April 16, 2012 8:00 AM, EDT

Letters: EOBRs, Sunspots, Oil Demand

These Letters to the Editor appear in the April 16 print edition of Transport Topics. Click here to subscribe today.

EOBRs and Sunspots

I would like to warn trucking executives about electronic onboard recorders and electromagnetic interference, or EMI. One particular supplier of EOBRs involves a satellite communications link at the microwave frequency bandwidth of 7.5 gigahertz.

With high-powered airport radar, power lines — and now huge solar flare-ups — happening during the winter/spring sunspot activities, I have experienced weird anomalies with these devices. They include not powering up, difficulties in changing duty status and losing key logbook entry data, driver information and location tracking.

In my experience, I have seen lost logbook data for previous days, altered times recording off-duty, driving times and scale crossings times. I have called the company’s technical support only to get someone at a call center in India who can’t tell me how to correct these problems.

I also have e-mailed the company’s engineering department directly to see if they are aware of any problems associated with EMI over their bandwidth. All I get is, “Gee, I don’t know.” With professional drivers’ livelihoods and freedoms at stake, I think they should know.

Until these EMI problems with EOBRs are thoroughly addressed, they should not be used in your fleets to track driver hours-of-service data. It could cost your Federal Motor Carrier Safety Administration Compliance, Safety, Accountability program scores and/or mean your driver is falsely accused of log violations or other violations.

David Ritter

Over-the-Road Driver

Klamath Falls, Ore.

Statistics Don’t Show

I wonder if the authors of the “analysis” headlined “Statistics Show Drilling for More Oil in U.S. Hasn’t Reduced Fuel Prices, Despite Claims” understand economics at all (4-2, p. 6). No mention was given to the demand side of the equation.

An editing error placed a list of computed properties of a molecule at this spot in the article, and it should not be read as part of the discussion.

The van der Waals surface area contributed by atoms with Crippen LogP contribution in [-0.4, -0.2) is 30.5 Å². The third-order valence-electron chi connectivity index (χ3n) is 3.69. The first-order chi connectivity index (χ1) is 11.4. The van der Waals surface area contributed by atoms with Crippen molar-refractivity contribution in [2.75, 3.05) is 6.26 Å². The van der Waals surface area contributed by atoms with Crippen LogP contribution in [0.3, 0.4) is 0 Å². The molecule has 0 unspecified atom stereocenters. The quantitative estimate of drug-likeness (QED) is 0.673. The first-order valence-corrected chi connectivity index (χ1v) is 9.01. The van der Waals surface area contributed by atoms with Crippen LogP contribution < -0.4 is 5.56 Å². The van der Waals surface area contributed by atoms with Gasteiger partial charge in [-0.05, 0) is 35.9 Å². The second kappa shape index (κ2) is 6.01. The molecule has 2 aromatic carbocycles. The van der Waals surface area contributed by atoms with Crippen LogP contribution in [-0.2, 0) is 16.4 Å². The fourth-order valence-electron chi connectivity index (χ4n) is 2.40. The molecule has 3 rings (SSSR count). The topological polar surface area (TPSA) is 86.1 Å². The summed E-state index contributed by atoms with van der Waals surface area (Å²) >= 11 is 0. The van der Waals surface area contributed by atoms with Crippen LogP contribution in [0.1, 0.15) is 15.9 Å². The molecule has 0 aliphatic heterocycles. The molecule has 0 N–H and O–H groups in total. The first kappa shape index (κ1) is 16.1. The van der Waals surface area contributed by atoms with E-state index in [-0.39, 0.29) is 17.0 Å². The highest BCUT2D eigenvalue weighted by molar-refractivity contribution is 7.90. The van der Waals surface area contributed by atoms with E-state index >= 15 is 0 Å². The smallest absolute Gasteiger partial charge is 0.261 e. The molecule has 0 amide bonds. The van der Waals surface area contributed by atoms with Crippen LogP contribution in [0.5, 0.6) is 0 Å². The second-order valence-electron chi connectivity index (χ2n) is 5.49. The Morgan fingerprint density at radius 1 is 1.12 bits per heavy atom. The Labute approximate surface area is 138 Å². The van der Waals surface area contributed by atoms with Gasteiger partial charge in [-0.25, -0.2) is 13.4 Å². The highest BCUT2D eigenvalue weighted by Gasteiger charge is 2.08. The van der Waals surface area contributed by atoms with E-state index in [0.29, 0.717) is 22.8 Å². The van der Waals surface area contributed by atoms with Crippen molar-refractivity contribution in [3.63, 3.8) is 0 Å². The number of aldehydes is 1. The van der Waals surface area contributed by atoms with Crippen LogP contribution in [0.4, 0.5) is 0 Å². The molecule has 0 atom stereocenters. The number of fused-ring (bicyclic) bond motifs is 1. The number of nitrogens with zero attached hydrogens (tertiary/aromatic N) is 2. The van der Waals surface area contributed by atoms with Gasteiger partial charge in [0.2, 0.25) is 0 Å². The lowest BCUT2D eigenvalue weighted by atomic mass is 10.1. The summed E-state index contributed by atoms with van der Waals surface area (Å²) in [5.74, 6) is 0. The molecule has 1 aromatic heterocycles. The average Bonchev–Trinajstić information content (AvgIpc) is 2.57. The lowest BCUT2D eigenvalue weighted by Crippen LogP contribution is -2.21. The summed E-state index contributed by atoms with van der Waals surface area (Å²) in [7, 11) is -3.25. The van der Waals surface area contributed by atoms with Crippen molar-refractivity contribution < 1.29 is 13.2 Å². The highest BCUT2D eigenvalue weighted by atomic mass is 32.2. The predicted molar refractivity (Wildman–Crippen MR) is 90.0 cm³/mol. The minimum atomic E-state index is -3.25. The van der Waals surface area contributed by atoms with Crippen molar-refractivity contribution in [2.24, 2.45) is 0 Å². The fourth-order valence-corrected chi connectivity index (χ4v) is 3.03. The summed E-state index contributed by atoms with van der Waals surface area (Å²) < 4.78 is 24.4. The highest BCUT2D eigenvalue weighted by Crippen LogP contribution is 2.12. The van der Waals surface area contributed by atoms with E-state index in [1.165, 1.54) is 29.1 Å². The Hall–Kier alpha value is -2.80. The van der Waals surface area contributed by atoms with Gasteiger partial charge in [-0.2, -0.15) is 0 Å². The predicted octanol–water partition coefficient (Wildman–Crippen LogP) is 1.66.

While production may have gone up in some areas, world demand has gone up more. Emerging economies in China, India, Brazil and others continue to push up demand that outstrips production.

The real fact of the matter is that the more oil that is produced to meet that demand, the lower the price will be. Perhaps not back to less than $3 per gallon but certainly not as high as it is today.

If federal lands were opened up, more supply would help keep the cost down. Not overnight, mind you, but this argument has been going on for years, and we are seeing the results of that now.

Alternative energy sources do help lower demand for oil, but they are even more expensive, and the world is oil-driven. With the proven reserves — as well as potential new ones — we can mitigate the price increases with supply increases.

The biggest problem today is not lack of oil supplies but rather government intervention to reduce demand through high prices and bureaucratic restraints on production.

By the way — Transport Topics is doing a great job.

Jim Herman

Fleet Maintenance Manager

Berlin, Md.